Saturday 12th August

Debbie and Dave went over to Vancouver for Roger’s ‘big’ birthday party at his daughters.

We went to the Artisan Village in Chemainus for the Cowichan Craft Beer & Food Festival. Everyone was given a small beer glass and several tokens to spend at each of the thirty or so brewery tents. The event was well attended and there was a lively atmosphere out in the afternoon sunshine.

A couple of sliders to soak up the beer.

Music in Waterwheel Park.

Sunday 13th August

Today we went on a four-hour whale watching adventure to see Orca’s and hopefully humpback whales. Ocean Ecoventures out of Cowchin Bay was our start point. Got their early and had great coffee and cookies at the bakery in town. We suited up and went down to the marina to take the zodiac out around the off shore islands. There were seven other passengers in the boat, plus Captain Gary and his first mate Tish. We went north and south around the islands, Gary was in contact with eight other boats but there were no whales sighted. The boat was fast and we covered a lot of water, we saw harbor seals and bald eagles but no whales. It was not our lucky day but we can go out again, free of charge, anytime there is a space available on any of the boats.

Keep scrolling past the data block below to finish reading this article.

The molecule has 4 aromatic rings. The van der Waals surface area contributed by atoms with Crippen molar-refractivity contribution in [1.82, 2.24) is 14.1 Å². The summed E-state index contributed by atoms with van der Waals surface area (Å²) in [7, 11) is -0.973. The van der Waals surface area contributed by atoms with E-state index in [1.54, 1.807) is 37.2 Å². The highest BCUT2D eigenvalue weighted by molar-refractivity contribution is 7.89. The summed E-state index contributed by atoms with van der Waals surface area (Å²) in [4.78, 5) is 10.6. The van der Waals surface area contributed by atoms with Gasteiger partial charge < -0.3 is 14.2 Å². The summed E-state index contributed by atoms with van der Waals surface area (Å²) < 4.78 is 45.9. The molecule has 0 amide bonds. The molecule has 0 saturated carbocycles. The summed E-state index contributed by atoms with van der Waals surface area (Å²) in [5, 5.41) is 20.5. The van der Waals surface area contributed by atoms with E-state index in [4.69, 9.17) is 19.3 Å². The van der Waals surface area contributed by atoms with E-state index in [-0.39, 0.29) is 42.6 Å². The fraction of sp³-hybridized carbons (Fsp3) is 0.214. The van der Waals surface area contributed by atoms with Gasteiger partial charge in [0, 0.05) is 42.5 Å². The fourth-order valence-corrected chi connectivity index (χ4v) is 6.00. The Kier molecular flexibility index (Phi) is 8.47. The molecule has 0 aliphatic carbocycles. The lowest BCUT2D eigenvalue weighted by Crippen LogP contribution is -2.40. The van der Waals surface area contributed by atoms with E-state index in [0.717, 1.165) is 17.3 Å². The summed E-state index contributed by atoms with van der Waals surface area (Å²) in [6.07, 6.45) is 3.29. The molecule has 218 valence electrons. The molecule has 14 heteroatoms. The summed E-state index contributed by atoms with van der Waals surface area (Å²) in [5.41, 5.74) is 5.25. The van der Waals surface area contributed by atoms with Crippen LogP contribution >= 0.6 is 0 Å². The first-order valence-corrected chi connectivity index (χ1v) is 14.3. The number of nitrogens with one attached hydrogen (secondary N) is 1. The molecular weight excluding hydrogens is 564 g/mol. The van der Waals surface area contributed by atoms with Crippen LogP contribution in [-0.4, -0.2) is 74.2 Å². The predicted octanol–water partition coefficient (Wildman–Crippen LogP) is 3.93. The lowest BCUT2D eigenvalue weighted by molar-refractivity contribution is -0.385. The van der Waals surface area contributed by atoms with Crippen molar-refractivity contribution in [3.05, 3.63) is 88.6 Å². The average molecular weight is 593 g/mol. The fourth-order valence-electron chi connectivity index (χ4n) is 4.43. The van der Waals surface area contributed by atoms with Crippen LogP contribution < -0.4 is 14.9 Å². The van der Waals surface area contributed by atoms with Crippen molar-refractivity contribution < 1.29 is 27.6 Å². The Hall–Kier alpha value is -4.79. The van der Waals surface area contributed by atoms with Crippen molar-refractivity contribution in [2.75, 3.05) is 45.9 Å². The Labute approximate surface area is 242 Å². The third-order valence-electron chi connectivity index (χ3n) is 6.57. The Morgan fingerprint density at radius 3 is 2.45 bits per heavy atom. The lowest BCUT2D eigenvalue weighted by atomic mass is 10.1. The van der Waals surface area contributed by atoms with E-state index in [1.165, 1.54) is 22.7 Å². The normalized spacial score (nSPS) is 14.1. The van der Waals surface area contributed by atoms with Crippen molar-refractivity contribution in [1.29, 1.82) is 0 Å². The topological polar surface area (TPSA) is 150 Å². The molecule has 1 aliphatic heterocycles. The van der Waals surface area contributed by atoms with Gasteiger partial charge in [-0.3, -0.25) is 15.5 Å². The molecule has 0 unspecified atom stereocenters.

Monday 14th August

Tony found a place in Duncan that could just fit the RV into their facility for an oil change.

Debbie’s niece, husband and children came over from Vancouver for a visit, Amy, Kevin, Arianna (3½) and Alyssa (1½). The afternoon was spent out on the deck having fun with the kids, we had a lot of laughs.

Tuesday 15th August